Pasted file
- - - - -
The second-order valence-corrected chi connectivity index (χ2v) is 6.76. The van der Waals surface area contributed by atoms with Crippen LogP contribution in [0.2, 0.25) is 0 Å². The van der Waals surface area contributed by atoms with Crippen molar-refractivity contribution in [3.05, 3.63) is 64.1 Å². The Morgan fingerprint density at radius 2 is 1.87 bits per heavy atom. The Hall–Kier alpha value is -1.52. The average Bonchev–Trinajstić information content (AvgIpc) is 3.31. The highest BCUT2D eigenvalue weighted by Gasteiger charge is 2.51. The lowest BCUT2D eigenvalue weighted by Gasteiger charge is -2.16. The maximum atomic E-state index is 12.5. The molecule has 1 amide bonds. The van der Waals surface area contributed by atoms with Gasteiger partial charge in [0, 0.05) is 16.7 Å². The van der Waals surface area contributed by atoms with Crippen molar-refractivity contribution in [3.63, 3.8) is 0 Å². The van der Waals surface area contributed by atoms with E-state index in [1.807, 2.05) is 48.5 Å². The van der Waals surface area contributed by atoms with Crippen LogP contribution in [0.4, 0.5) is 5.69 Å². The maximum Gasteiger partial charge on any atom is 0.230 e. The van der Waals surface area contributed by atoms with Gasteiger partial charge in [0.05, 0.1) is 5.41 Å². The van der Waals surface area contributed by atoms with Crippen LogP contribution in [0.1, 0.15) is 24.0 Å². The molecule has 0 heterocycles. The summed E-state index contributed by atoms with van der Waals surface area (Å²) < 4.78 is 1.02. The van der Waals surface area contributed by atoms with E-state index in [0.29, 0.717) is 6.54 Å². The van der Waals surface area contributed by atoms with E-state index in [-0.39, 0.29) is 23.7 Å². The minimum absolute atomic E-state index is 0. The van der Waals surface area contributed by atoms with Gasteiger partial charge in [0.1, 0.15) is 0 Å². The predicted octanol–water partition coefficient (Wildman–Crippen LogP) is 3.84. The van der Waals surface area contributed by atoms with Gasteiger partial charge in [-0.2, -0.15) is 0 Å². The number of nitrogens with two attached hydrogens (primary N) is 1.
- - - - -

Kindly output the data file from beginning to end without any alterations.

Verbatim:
The second-order valence-corrected chi connectivity index (χ2v) is 6.76. The van der Waals surface area contributed by atoms with Crippen LogP contribution in [0.2, 0.25) is 0 Å². The van der Waals surface area contributed by atoms with Crippen molar-refractivity contribution in [3.05, 3.63) is 64.1 Å². The Morgan fingerprint density at radius 2 is 1.87 bits per heavy atom. The Hall–Kier alpha value is -1.52. The average Bonchev–Trinajstić information content (AvgIpc) is 3.31. The highest BCUT2D eigenvalue weighted by Gasteiger charge is 2.51. The lowest BCUT2D eigenvalue weighted by Gasteiger charge is -2.16. The maximum atomic E-state index is 12.5. The molecule has 1 amide bonds. The van der Waals surface area contributed by atoms with Gasteiger partial charge in [0, 0.05) is 16.7 Å². The van der Waals surface area contributed by atoms with Crippen molar-refractivity contribution in [3.63, 3.8) is 0 Å². The van der Waals surface area contributed by atoms with E-state index in [1.807, 2.05) is 48.5 Å². The van der Waals surface area contributed by atoms with Crippen LogP contribution in [0.4, 0.5) is 5.69 Å². The maximum Gasteiger partial charge on any atom is 0.230 e. The van der Waals surface area contributed by atoms with Gasteiger partial charge in [0.05, 0.1) is 5.41 Å². The van der Waals surface area contributed by atoms with Crippen LogP contribution in [0.1, 0.15) is 24.0 Å². The molecule has 0 heterocycles. The summed E-state index contributed by atoms with van der Waals surface area (Å²) < 4.78 is 1.02. The van der Waals surface area contributed by atoms with E-state index in [0.29, 0.717) is 6.54 Å². The van der Waals surface area contributed by atoms with E-state index in [-0.39, 0.29) is 23.7 Å². The minimum absolute atomic E-state index is 0. The van der Waals surface area contributed by atoms with Gasteiger partial charge in [0.1, 0.15) is 0 Å². The predicted octanol–water partition coefficient (Wildman–Crippen LogP) is 3.84. The van der Waals surface area contributed by atoms with Gasteiger partial charge in [-0.2, -0.15) is 0 Å². The number of nitrogens with two attached hydrogens (primary N) is 1.